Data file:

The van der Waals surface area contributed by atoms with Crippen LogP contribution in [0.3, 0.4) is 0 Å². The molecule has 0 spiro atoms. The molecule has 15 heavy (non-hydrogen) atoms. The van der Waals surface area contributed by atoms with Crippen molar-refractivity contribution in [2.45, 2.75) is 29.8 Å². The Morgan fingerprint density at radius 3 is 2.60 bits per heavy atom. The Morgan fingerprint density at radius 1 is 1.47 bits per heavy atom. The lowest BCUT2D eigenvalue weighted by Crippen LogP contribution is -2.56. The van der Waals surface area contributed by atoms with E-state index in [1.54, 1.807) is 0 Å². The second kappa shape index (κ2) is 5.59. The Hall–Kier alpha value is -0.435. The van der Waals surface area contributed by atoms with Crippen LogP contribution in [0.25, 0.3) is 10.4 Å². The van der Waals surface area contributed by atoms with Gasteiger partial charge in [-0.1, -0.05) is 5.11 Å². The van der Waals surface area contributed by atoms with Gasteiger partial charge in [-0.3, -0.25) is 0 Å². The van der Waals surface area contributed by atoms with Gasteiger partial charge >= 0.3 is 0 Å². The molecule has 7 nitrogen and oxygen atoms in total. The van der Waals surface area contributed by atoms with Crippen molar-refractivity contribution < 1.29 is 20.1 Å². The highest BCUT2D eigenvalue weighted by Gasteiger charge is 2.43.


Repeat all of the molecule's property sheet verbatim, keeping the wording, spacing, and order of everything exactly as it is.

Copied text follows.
The van der Waals surface area contributed by atoms with Crippen LogP contribution in [0.3, 0.4) is 0 Å². The molecule has 0 spiro atoms. The molecule has 15 heavy (non-hydrogen) atoms. The van der Waals surface area contributed by atoms with Crippen molar-refractivity contribution in [2.45, 2.75) is 29.8 Å². The Morgan fingerprint density at radius 3 is 2.60 bits per heavy atom. The Morgan fingerprint density at radius 1 is 1.47 bits per heavy atom. The lowest BCUT2D eigenvalue weighted by Crippen LogP contribution is -2.56. The van der Waals surface area contributed by atoms with E-state index in [1.54, 1.807) is 0 Å². The second kappa shape index (κ2) is 5.59. The Hall–Kier alpha value is -0.435. The van der Waals surface area contributed by atoms with Crippen LogP contribution in [0.25, 0.3) is 10.4 Å². The van der Waals surface area contributed by atoms with Gasteiger partial charge in [-0.1, -0.05) is 5.11 Å². The van der Waals surface area contributed by atoms with Gasteiger partial charge in [-0.3, -0.25) is 0 Å². The van der Waals surface area contributed by atoms with Gasteiger partial charge >= 0.3 is 0 Å². The molecule has 7 nitrogen and oxygen atoms in total. The van der Waals surface area contributed by atoms with Crippen molar-refractivity contribution < 1.29 is 20.1 Å². The highest BCUT2D eigenvalue weighted by Gasteiger charge is 2.43.